Like other local authorities, Tasman District Council faces new regulations for its drinking water supplies.
Tasman District Council has approved an additional $160,000 of operational expenditure to comply with new requirements for its drinking water supplies and says another $960,855 will be needed next year.
The additional $160,000 for 2021-22 was approved by elected members during a discussion about the implications for the council of the Water Services Act 2021. Non-council water suppliers will also be affected.
A council report on the matter says the key implications of the act and supporting regulatory documents for the council are that it must develop new water safety plans, implement new source water protection requirements, implement more stringent sampling and monitoring requirements, and increase focus on the management of risks and hazards.
In addition, a key objective and requirement of the act is for water suppliers to give effect to Te Mana o te Wai (protect the health, wellbeing and mauri (life force) of water) to the extent it applies to their functions and duties.
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Tasman District Council waters and wastes manager Mike Schruer says more staff are needed.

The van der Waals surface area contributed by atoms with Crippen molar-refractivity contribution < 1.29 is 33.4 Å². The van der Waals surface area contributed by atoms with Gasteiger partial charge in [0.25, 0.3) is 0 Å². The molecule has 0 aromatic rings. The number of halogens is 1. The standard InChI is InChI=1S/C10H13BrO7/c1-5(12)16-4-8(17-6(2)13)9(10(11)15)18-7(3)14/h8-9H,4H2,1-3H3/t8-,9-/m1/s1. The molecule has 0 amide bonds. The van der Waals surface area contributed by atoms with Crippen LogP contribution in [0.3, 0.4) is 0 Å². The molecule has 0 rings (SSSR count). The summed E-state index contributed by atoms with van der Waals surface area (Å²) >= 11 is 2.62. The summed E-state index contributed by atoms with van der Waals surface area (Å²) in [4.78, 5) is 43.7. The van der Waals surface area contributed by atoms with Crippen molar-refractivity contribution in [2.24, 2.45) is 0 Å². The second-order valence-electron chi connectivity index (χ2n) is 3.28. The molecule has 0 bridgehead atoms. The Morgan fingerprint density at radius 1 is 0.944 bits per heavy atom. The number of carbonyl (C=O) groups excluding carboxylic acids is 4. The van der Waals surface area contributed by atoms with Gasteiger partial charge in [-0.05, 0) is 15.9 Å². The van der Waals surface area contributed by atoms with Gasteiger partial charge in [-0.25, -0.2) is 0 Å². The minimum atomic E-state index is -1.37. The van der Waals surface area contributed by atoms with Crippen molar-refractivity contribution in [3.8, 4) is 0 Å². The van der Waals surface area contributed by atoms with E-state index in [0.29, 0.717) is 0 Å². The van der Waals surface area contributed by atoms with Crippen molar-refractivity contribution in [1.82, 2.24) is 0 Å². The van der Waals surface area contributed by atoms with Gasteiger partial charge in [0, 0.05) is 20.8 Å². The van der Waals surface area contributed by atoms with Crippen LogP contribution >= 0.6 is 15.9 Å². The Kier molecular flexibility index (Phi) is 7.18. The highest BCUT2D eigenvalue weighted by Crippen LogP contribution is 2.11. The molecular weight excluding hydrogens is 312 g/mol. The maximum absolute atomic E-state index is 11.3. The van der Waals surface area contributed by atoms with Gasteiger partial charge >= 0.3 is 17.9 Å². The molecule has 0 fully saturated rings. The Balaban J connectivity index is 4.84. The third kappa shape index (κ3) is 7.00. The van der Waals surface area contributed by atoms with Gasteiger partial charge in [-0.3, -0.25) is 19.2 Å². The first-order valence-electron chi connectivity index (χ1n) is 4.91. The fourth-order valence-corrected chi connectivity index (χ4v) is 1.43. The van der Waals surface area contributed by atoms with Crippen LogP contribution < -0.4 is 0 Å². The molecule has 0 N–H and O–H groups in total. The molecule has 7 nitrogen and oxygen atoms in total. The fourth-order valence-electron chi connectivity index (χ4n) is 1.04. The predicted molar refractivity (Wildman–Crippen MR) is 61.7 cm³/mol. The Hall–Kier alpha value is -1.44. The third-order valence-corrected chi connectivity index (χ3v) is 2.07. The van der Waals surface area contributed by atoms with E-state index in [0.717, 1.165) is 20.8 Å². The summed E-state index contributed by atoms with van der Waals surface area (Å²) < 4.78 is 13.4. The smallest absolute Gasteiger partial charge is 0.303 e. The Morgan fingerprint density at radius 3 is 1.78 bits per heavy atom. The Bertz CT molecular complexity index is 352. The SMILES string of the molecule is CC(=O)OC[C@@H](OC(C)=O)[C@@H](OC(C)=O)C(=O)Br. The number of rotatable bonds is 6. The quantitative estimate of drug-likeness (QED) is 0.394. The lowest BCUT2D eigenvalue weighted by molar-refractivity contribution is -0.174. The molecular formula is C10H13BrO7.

Crown water regulator Taumata Arowai has enforcements tools for those who don’t comply, ranging from infringement notices to criminal prosecution.
“There are significant penalties for breaching the act that can be given to individuals and/or body corporates,” the staff report says. “Any breach could compromise the council’s reputation.”
To comply with the requirements, the council needs to invest additional resources including more staff along with operational and capital expenditure.
Waters and wastes manager Mike Schruer told councillors that interviewing was under way for one person. Another two water quality specialists were wanted – one in 2022-23 and another in 2023-24.
“It requires a lot of in-house knowledge and access to in-house data and information,” Schruer said of the positions, adding consultants could be used at a “significant higher cost”.
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In addition to $960,855 in operational expenditure for 2022-23, another $292,000 of capital expenditure is expected. For 2023-24, operational expenditure of $530,855 and capital expenditure of $228,500 is anticipated.
At a subsequent meeting, elected members received a report on stage one of the work involving representatives of Te Tauihu iwi as well as staff from Tasman District, Nelson City and Marlborough District councils on what giving effect to Te Mana o te Wai may mean in the top of the south.
The elected members also noted the parties would continue to collaborate and progress stage two.